Today was my day off and I had important things to do (read: finish up Broadchurch on Netflix). It’s also really damn cold, so I wanted something quick and easy that would warm me up. This soup definitely hit the mark.
I discovered this recipe on the Wegman’s app (the only app I use more than my calendar, I could go on for days about how much I love it), and made some adjustments based on the comments (there were more than a few that said it was too bland) and what I had in my cupboard.
You will need:
- 12- 16 oz. shrimp, peeled and deveined
- 1 qt. container of Wegman’s Thai culinary stock (you could also use regular chicken stock and spice it up to your liking)
- 1 tsp. Better than Bullion (or whatever brand soup starter you prefer)
- 3 c. water
- 8 oz. thin rice noodles
- 1 tbsp. diced fresh ginger
- 8 oz. package of fresh spinach (frozen can easily be substituted, especially if you want to avoid the graininess that can happen with fresh spinach in soups)
- 1/2 c. cilantro
- 1/2 tsp. crushed red pepper flakes
- dash of white pepper
- salt to taste
- Prepare rice noodles per instructions on box. Set aside.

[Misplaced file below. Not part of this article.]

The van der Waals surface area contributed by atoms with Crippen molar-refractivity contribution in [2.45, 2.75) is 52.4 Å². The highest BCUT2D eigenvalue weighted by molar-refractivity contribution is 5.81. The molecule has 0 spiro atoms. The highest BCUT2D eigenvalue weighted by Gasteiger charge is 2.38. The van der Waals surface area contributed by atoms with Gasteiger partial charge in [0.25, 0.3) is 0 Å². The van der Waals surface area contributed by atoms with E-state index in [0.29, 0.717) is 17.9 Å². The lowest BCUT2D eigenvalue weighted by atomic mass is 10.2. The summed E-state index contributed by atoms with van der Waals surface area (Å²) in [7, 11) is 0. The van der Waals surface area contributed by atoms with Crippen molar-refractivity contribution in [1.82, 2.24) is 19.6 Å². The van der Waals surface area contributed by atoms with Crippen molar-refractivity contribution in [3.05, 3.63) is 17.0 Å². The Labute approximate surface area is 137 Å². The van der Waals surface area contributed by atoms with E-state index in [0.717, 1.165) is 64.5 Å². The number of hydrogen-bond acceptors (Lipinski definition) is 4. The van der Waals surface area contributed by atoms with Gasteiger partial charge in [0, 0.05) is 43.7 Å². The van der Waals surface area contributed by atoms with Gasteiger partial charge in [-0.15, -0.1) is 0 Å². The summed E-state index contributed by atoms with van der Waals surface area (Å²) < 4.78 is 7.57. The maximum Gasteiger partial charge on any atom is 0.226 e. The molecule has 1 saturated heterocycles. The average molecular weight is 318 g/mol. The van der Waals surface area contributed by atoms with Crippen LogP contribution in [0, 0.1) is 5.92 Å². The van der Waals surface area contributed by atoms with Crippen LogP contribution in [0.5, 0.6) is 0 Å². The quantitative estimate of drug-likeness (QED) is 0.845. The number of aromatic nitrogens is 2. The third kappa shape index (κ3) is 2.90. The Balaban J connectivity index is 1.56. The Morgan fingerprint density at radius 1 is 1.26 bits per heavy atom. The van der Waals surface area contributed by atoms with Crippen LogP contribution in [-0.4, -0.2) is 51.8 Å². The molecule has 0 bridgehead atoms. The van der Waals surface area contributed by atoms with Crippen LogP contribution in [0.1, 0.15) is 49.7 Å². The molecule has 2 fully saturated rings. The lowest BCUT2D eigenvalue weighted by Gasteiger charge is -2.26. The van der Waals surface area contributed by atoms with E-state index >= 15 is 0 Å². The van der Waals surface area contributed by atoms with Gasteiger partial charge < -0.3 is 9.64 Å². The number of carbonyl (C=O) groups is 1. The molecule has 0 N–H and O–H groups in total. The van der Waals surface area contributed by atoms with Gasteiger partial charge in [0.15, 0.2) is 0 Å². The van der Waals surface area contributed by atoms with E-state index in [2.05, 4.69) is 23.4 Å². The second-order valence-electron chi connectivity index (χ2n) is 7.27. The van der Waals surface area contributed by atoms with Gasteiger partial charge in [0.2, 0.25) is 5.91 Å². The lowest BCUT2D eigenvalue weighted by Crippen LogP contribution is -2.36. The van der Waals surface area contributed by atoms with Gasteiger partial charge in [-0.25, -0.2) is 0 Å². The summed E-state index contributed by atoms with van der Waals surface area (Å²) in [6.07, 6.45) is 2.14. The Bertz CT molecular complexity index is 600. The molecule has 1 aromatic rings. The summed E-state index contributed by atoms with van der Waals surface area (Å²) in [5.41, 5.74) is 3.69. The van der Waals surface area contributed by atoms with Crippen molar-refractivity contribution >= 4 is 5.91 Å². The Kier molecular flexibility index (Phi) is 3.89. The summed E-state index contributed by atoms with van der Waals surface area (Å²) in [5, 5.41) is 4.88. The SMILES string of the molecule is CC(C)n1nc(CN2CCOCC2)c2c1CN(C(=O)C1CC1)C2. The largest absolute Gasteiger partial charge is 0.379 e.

- In a large pot, combine stock, water, bullion, and ginger. Bring to a boil.
- Add shrimp and noodles.
- Reduce heat and simmer on medium until shrimp begin to turn pink. (About 7 minutes)
- Add spinach, cilantro, red pepper, and white pepper. Simmer for an additional 5 minutes.
- Remove from heat and serve. Add salt to taste. Garnish with a little finely chopped green onion if you have it.
This recipe makes quite a bit — at least 8 servings. Mr. qSS and I had two generous bowls each and there is still a half pot left. I plan on taking it with me to feed my coworkers lunch tomorrow.
You can adjust the heat level by adding or subtracting the amount of pepper. I wouldn’t eliminate the white pepper completely because it adds some depth to the flavor, but the red pepper could go if you aren’t a fan of spice. I went a little wild with the pepper and it had a slow building heat that cleared out my sinuses without sacrificing flavor.